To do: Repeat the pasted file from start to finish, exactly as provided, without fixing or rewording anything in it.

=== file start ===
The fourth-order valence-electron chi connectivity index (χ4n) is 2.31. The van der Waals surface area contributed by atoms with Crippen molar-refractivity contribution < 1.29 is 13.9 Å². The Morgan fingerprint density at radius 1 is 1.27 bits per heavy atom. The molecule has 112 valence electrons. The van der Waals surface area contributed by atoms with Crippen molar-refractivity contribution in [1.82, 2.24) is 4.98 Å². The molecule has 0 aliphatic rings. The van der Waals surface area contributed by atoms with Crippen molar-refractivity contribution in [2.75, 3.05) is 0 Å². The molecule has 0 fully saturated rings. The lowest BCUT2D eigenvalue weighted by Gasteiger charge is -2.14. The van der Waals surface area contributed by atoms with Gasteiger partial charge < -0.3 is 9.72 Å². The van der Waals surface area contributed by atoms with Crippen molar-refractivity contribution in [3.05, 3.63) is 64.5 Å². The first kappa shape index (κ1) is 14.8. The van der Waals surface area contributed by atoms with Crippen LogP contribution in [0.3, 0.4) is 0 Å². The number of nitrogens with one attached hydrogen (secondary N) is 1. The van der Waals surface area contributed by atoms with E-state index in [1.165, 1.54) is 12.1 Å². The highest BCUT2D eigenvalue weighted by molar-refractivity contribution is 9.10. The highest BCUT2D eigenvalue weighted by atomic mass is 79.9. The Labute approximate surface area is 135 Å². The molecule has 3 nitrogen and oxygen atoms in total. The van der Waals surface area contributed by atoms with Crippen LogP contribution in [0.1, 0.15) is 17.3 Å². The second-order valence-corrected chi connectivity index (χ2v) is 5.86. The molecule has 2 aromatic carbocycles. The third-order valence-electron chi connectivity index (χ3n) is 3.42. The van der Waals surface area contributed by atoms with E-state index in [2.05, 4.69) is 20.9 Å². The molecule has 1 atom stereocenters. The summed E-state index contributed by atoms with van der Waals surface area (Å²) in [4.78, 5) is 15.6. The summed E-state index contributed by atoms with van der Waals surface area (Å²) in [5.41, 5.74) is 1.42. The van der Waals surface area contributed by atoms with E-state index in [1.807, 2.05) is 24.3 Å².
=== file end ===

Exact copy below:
The fourth-order valence-electron chi connectivity index (χ4n) is 2.31. The van der Waals surface area contributed by atoms with Crippen molar-refractivity contribution < 1.29 is 13.9 Å². The Morgan fingerprint density at radius 1 is 1.27 bits per heavy atom. The molecule has 112 valence electrons. The van der Waals surface area contributed by atoms with Crippen molar-refractivity contribution in [1.82, 2.24) is 4.98 Å². The molecule has 0 aliphatic rings. The van der Waals surface area contributed by atoms with Crippen molar-refractivity contribution in [2.75, 3.05) is 0 Å². The molecule has 0 fully saturated rings. The lowest BCUT2D eigenvalue weighted by Gasteiger charge is -2.14. The van der Waals surface area contributed by atoms with Gasteiger partial charge < -0.3 is 9.72 Å². The van der Waals surface area contributed by atoms with Crippen molar-refractivity contribution in [3.05, 3.63) is 64.5 Å². The first kappa shape index (κ1) is 14.8. The van der Waals surface area contributed by atoms with Crippen LogP contribution in [0.3, 0.4) is 0 Å². The number of nitrogens with one attached hydrogen (secondary N) is 1. The van der Waals surface area contributed by atoms with E-state index in [1.165, 1.54) is 12.1 Å². The highest BCUT2D eigenvalue weighted by molar-refractivity contribution is 9.10. The highest BCUT2D eigenvalue weighted by atomic mass is 79.9. The Labute approximate surface area is 135 Å². The molecule has 3 nitrogen and oxygen atoms in total. The van der Waals surface area contributed by atoms with Crippen LogP contribution in [0.1, 0.15) is 17.3 Å². The second-order valence-corrected chi connectivity index (χ2v) is 5.86. The molecule has 2 aromatic carbocycles. The third-order valence-electron chi connectivity index (χ3n) is 3.42. The van der Waals surface area contributed by atoms with E-state index in [2.05, 4.69) is 20.9 Å². The molecule has 1 atom stereocenters. The summed E-state index contributed by atoms with van der Waals surface area (Å²) in [4.78, 5) is 15.6. The summed E-state index contributed by atoms with van der Waals surface area (Å²) in [5.41, 5.74) is 1.42. The van der Waals surface area contributed by atoms with E-state index in [1.807, 2.05) is 24.3 Å².